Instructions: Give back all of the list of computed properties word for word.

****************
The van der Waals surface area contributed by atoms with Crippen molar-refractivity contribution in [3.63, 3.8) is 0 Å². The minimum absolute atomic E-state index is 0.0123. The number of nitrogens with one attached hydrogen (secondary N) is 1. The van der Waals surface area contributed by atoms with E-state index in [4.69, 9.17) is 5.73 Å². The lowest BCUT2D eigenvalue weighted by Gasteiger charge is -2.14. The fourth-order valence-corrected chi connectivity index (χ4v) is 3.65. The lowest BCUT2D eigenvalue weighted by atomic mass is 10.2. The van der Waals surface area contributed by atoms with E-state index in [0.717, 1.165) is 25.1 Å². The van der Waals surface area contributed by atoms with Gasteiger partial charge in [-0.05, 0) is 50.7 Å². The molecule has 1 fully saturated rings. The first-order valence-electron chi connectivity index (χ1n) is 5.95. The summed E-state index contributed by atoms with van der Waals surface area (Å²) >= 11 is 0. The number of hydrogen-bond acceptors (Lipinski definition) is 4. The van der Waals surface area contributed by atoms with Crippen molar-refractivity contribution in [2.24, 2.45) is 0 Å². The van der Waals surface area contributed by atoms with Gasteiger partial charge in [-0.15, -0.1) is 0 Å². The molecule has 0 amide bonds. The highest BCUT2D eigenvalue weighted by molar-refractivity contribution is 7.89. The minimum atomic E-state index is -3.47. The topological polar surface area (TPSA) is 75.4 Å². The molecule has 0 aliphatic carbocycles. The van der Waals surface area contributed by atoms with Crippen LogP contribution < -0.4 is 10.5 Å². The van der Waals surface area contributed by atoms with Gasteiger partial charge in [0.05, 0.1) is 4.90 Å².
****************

The van der Waals surface area contributed by atoms with Crippen molar-refractivity contribution in [3.63, 3.8) is 0 Å². The minimum absolute atomic E-state index is 0.0123. The number of nitrogens with one attached hydrogen (secondary N) is 1. The van der Waals surface area contributed by atoms with E-state index in [4.69, 9.17) is 5.73 Å². The lowest BCUT2D eigenvalue weighted by Gasteiger charge is -2.14. The fourth-order valence-corrected chi connectivity index (χ4v) is 3.65. The lowest BCUT2D eigenvalue weighted by atomic mass is 10.2. The van der Waals surface area contributed by atoms with E-state index in [0.717, 1.165) is 25.1 Å². The van der Waals surface area contributed by atoms with Gasteiger partial charge in [-0.05, 0) is 50.7 Å². The molecule has 1 fully saturated rings. The first-order valence-electron chi connectivity index (χ1n) is 5.95. The summed E-state index contributed by atoms with van der Waals surface area (Å²) >= 11 is 0. The number of hydrogen-bond acceptors (Lipinski definition) is 4. The van der Waals surface area contributed by atoms with Crippen molar-refractivity contribution in [2.24, 2.45) is 0 Å². The van der Waals surface area contributed by atoms with Gasteiger partial charge in [-0.15, -0.1) is 0 Å². The molecule has 0 amide bonds. The highest BCUT2D eigenvalue weighted by molar-refractivity contribution is 7.89. The minimum atomic E-state index is -3.47. The topological polar surface area (TPSA) is 75.4 Å². The molecule has 0 aliphatic carbocycles. The van der Waals surface area contributed by atoms with Crippen LogP contribution < -0.4 is 10.5 Å². The van der Waals surface area contributed by atoms with Gasteiger partial charge in [0.05, 0.1) is 4.90 Å².